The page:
More killing in Baghdad

US soldier, 2 Iraqis die; Hussein aide caught

By Stephen J. Glain, Globe Staff, 6/19/2003

BAGHDAD -- US troops confronting rock-throwing protesters outside the US administration headquarters here shot and killed two demonstrators yesterday, and a US soldier was gunned down in a separate attack, escalating tensions between occupation forces and Iraqis.

In Washington, the United States announced the capture of Saddam Hussein's personal secretary, Abid Hamid Mahmud al-Tikriti. He is No. 4 on the most-wanted list of Iraqi leaders and the ace of diamonds in the US deck of cards portraying top officials of the ousted regime.

Yesterday's violence amounted to one of the bloodiest days in the capital since the United States declared victory in the war.

The Iraqis were killed during a demonstration led by officers of the former Iraqi army at the Republican Palace -- the base for US-led civil and military authorities. The estimated 2,000 protesters were demanding compensation they said was promised when the Iraqi army was dissolved nearly a month ago.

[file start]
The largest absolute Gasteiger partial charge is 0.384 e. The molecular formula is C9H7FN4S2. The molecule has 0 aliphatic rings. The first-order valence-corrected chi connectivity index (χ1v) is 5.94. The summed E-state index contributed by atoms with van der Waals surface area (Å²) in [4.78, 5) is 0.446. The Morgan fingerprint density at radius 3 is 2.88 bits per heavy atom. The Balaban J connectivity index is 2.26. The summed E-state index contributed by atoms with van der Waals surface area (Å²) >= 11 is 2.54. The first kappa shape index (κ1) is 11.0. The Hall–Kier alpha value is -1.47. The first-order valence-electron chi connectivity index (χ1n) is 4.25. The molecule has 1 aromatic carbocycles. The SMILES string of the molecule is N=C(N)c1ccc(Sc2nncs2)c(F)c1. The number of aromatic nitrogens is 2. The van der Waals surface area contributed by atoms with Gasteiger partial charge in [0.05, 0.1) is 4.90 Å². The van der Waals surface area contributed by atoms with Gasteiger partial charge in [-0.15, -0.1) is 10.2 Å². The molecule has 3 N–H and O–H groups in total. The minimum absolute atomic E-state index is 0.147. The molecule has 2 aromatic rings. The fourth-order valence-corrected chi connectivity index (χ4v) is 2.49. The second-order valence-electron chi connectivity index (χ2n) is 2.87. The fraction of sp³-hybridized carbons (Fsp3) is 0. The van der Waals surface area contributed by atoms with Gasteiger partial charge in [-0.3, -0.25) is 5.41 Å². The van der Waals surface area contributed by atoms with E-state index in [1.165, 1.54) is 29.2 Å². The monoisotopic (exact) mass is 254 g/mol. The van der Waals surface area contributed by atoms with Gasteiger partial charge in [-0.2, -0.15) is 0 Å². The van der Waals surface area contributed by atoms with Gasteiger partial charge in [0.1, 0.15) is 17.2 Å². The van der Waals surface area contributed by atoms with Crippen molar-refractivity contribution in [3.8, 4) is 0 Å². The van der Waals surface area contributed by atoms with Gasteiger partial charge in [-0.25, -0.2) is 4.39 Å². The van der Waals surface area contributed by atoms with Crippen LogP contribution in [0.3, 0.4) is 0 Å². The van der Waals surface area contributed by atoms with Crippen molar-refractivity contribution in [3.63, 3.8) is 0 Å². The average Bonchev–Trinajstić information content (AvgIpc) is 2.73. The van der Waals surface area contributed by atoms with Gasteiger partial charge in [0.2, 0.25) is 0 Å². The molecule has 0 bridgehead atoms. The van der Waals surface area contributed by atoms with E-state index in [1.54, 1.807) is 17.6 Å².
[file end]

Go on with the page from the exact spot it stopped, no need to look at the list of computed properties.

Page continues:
The US military said its forces were acting in self-defense, after angry demonstrators pelted troops with rocks and attacked vehicles.

In a separate episode a soldier from the Army's First Armored Division was shot to death and another was wounded in a drive-by attack at a petroleum gas distribution plant in the capital. The killing brought the number of American soldiers slain since the United States declared the end of major combat on May 1 to 42, including four this week.

US authorities said they believe the deadly and seemingly methodical attacks are being carried out by Islamic militants, many from neighboring countries, and Hussein loyalists. Most of the killings have taken place in central and northern Iraq, which are predominantly Sunni Muslim and traditionally Hussein strongholds.

They come as coalition forces are waging ongoing operations against suspected Iraqi insurgents that have killed nearly 100 Iraqis and resulted in the detention of hundreds. The offensive has angered many Iraqis who say innocent people have been ensnared in the operation.